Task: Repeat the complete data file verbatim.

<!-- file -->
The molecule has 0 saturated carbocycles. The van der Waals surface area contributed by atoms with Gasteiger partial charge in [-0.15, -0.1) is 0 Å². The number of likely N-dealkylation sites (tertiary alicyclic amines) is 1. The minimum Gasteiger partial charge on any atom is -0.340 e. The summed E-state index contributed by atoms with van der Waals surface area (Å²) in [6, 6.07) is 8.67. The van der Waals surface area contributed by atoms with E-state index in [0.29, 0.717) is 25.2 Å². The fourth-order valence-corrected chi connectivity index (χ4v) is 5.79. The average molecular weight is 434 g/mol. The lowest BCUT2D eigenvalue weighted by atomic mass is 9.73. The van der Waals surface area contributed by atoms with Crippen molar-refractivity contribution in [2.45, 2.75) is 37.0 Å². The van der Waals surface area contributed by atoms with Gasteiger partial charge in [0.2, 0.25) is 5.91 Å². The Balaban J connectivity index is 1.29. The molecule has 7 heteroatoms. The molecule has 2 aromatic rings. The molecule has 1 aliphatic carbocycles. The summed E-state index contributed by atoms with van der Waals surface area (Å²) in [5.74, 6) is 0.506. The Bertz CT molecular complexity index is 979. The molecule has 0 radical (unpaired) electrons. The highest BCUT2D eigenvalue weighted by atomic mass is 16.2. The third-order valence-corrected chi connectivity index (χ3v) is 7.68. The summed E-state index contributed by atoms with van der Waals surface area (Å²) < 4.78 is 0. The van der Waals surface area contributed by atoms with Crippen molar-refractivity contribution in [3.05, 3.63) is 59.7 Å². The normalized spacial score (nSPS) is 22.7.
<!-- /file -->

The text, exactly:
The molecule has 0 saturated carbocycles. The van der Waals surface area contributed by atoms with Gasteiger partial charge in [-0.15, -0.1) is 0 Å². The number of likely N-dealkylation sites (tertiary alicyclic amines) is 1. The minimum Gasteiger partial charge on any atom is -0.340 e. The summed E-state index contributed by atoms with van der Waals surface area (Å²) in [6, 6.07) is 8.67. The van der Waals surface area contributed by atoms with E-state index in [0.29, 0.717) is 25.2 Å². The fourth-order valence-corrected chi connectivity index (χ4v) is 5.79. The average molecular weight is 434 g/mol. The lowest BCUT2D eigenvalue weighted by atomic mass is 9.73. The van der Waals surface area contributed by atoms with Crippen molar-refractivity contribution in [2.45, 2.75) is 37.0 Å². The van der Waals surface area contributed by atoms with Gasteiger partial charge in [0.2, 0.25) is 5.91 Å². The Balaban J connectivity index is 1.29. The molecule has 7 heteroatoms. The molecule has 2 aromatic rings. The molecule has 1 aliphatic carbocycles. The summed E-state index contributed by atoms with van der Waals surface area (Å²) in [5.74, 6) is 0.506. The Bertz CT molecular complexity index is 979. The molecule has 0 radical (unpaired) electrons. The highest BCUT2D eigenvalue weighted by atomic mass is 16.2. The third-order valence-corrected chi connectivity index (χ3v) is 7.68. The summed E-state index contributed by atoms with van der Waals surface area (Å²) < 4.78 is 0. The van der Waals surface area contributed by atoms with Crippen molar-refractivity contribution in [3.05, 3.63) is 59.7 Å². The normalized spacial score (nSPS) is 22.7.